Martin Luther King died 44 years ago this week from a bullet fired from an assassin’s rifle – the same week the Conservatives cheered as one of their MPs misappropriated Dr. King’s famous “I Have a Dream Speech” to celebrate killing the long-gun registry (Quebec Superior Court Halts Destruction Of Long-Gun Registry Data – April 5). Words cannot describe how disgusted I am at using his words under such circumstances.
Sharon Michaels, Winnipeg
I suspect Martin Luther King is sitting somewhere in Heaven, appropriately disgusted at MP John Williamson. One hopes Dr. King will be less offended, should the majority of Canadians recite it to themselves upon successfully voting out this bunch of yahoos in 2015.
Deane Taylor, Toronto
Young, old drivers
As a driving instructor, I see seniors drive on a daily basis. Many are good drivers. Many are not (New System Proposed For Senior Drivers – April 5).
I have seen seniors change lanes without checking their blind spots, drive too slowly, straddle lanes or turn left in front of oncoming traffic because they could not tell how far away the vehicles were and thought they could turn safely. In all cases, there were near-accidents.
Statistics tell us that while seniors account for 10 per cent of all drivers, they are disproportionately involved in 14 per cent of fatal crashes. Most seniors do not want to lose their licences. It means the end of their independence. That, however, is not the issue. The reason for graduated licensing is to make the roads safer for all ages.
Rachel Donnelly, Cambridge, Ont.
It’s ridiculous that someone can be granted a lifelong licence to drive. Every driver should be fully retested, perhaps every five years, to ensure they are still capable. Regular retesting would better catch incompetent drivers, young and old alike.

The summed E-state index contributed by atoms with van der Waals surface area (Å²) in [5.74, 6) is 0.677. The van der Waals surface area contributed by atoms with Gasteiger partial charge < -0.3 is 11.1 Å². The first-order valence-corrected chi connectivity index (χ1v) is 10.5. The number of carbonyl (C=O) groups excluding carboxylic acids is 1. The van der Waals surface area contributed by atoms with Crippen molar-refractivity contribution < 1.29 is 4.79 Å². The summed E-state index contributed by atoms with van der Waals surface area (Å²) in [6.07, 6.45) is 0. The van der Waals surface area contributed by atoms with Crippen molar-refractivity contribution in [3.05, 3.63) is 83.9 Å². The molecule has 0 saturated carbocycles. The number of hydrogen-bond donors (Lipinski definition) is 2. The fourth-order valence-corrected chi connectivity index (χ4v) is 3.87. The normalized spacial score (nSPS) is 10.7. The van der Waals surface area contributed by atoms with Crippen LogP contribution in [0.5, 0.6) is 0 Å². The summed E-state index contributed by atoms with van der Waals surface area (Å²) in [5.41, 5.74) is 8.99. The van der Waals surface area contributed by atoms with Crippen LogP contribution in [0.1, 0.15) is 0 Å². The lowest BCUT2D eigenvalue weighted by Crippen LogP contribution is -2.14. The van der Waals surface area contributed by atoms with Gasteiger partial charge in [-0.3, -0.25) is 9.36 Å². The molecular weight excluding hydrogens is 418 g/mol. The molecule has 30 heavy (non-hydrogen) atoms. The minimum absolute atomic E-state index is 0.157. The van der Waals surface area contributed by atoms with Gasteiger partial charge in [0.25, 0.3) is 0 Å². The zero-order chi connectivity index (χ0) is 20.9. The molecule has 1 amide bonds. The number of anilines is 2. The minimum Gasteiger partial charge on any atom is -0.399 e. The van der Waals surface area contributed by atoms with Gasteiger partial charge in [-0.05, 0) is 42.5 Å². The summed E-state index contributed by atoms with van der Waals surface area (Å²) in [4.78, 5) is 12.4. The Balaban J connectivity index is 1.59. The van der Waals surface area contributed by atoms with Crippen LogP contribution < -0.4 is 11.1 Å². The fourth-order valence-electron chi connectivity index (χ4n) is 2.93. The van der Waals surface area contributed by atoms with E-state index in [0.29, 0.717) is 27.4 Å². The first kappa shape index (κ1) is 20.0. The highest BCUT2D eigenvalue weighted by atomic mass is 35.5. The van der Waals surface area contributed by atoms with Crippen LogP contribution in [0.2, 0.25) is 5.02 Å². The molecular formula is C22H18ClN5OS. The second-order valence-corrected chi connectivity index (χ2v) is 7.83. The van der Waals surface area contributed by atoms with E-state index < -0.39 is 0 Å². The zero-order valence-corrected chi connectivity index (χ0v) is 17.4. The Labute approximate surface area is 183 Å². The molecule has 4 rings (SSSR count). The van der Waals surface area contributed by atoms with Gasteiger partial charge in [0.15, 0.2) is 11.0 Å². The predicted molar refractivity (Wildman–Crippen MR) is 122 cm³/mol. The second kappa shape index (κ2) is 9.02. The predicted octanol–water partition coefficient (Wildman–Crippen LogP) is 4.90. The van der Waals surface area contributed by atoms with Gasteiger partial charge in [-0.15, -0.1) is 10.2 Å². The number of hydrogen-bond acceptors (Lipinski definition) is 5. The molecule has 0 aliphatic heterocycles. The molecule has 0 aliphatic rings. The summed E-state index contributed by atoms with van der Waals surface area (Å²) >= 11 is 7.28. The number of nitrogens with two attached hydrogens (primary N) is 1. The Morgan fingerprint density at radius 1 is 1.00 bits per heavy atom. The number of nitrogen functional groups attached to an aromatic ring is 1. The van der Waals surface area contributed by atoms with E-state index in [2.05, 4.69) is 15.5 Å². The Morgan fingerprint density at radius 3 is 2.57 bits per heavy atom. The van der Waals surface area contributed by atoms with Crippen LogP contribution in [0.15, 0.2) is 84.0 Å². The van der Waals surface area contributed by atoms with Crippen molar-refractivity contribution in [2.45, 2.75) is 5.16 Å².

Brian J. Lowry, Fredericton
Enough has limits
Re: Onex's Schwartz Hauls In $64-Million Pay Package – Report on Business, April 6): Thursday, in my family practice, a man told me he and his fellow employees are being asked to take a pay cut. He works for a wealthy multinational. On other days, patients complain about the stress in their lives when companies merge or there are buyouts in the name of profits – more work, longer hours for those who do not lose their jobs. Not only are the individuals affected, but their partners and children. I do not begrudge someone’s right to make a profit but when is enough enough? The disparity between the lives of CEOs and workers seems unconscionable.
David Rosen, MD, Mississauga
Pice and penny
Some 50 years ago, my dad gave me a tin can filled with pice. By then, pice were obsolete coins from India, worth 12 to the anna when an anna was worth less than a penny (Don’t Lose The Penny – April 5).
“Johnny,” he pronounced, “These coins tell a story and the story is that it took poor India 3,000 years to devalue its currency to be worthless. But mark my words, here in wealthy old Canada, we are on track to achieve that in less than 300.”
Given that a Popsicle was then a nickel, I laughed it off as alarmist. Apologies, dad.
Other than that we pulled it off ahead of schedule, you were so right. Personally, I’m putting loonies in a can for my grandson. It’s only a matter of time before loonies become the next pice.
John Hinrichs, Toronto